Truth may be stranger than fiction, but fiction is truer.” Frederic Raphael. When I was a child, a relative often told stories of a cowboy gear clad cousin who visited our New York family from Texas and claimed he’d once served in Pancho Villa’s army. These tales were the spark that eventually led to Viva, Rose! and my interest in storytelling as well. There’s something about the combination of lived experience and fiction that I find irresistibly engaging and exciting. I’ve worked as a journalist, ghostwriter, and editor, but my happiest happy place is writing and reading stories birthed from a molten core of real life.

I wrote...

Viva, Rose!

By Susan Krawitz,

Book cover of Viva, Rose!

What is my book about?

When Rose’s brother left their El Paso family, he told them he was heading east, to Brooklyn. But he lied, Rose discovers, when she spots a newspaper photo showing Abe standing with the notorious Pancho Villa and his army!

He must return before their parents find out, but her attempt at contact backfires, and she’s kidnapped by Villa's revolutionaries. In the group of ragtag freedom fighters in Villa’s desert hideaway, she meets an impassioned reporter, sharp-shooting sisters with a secret past, and Dorotea, Villa's tyrannical young charge. As Rose waits for Abe to rescue her, she learns to lie, hide, and ride like a bandit. And when that rescue doesn't come, she’s forced to discover the true meaning of freedom, and what she's willing to risk to get hers back.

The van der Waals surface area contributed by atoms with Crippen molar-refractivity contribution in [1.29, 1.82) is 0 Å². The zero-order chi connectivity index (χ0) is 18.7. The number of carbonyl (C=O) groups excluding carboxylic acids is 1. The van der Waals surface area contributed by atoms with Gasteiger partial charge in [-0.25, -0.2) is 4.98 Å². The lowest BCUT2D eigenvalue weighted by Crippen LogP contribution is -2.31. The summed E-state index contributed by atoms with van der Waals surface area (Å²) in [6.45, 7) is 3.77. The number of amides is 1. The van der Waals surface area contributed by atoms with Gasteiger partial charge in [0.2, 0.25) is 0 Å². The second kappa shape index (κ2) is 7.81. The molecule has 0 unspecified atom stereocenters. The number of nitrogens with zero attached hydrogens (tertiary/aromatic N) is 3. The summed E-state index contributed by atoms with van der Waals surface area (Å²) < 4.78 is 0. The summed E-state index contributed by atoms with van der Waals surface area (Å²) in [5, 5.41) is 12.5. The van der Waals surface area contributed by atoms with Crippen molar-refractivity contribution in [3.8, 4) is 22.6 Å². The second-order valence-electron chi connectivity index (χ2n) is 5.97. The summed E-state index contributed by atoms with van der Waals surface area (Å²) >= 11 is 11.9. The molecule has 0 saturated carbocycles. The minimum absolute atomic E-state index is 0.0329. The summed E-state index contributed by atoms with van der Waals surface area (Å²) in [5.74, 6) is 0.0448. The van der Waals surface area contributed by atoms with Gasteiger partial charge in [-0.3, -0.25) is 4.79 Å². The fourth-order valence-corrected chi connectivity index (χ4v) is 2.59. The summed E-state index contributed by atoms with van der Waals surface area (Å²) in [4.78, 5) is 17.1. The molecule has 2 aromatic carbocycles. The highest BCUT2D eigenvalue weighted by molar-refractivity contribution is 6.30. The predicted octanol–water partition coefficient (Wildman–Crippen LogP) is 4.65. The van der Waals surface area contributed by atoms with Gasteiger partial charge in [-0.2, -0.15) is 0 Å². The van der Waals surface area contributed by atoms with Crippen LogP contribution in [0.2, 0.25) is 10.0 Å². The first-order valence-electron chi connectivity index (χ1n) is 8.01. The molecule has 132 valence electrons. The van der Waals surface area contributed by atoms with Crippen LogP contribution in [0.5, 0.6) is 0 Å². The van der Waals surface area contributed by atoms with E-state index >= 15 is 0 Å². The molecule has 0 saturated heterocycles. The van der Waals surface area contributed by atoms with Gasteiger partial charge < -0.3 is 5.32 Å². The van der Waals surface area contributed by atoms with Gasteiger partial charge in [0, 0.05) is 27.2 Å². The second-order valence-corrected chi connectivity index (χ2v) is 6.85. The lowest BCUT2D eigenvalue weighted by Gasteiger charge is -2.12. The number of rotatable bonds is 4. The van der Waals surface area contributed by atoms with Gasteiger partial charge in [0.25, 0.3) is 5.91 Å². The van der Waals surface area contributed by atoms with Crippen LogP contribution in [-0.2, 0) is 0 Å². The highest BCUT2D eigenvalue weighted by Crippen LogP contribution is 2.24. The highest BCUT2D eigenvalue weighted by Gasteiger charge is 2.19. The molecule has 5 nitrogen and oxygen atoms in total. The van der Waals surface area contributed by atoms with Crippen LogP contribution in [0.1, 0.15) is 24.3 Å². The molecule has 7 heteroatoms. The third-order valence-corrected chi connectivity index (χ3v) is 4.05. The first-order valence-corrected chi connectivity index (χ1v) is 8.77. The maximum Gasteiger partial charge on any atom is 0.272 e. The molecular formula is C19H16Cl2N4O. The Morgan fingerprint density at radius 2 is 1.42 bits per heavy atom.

Life Sentences

By Billy O'Callaghan,

Book cover of Life Sentences

Set over three generations of the one family, this is the story of their fight for survival. What I love here is not just the prose, because there is no one finer than O’Callaghan, but also because it touches on the depopulation of Ireland’s small islands during the famine and the small island to which he refers has a very significant family connection for me. Partly based on O’Callaghan’s own family, Life Sentences tells an epic story of working-class life in Ireland from famine right through to modern-day. It is an unforgettable tale of love, abandonment, and reconciliation.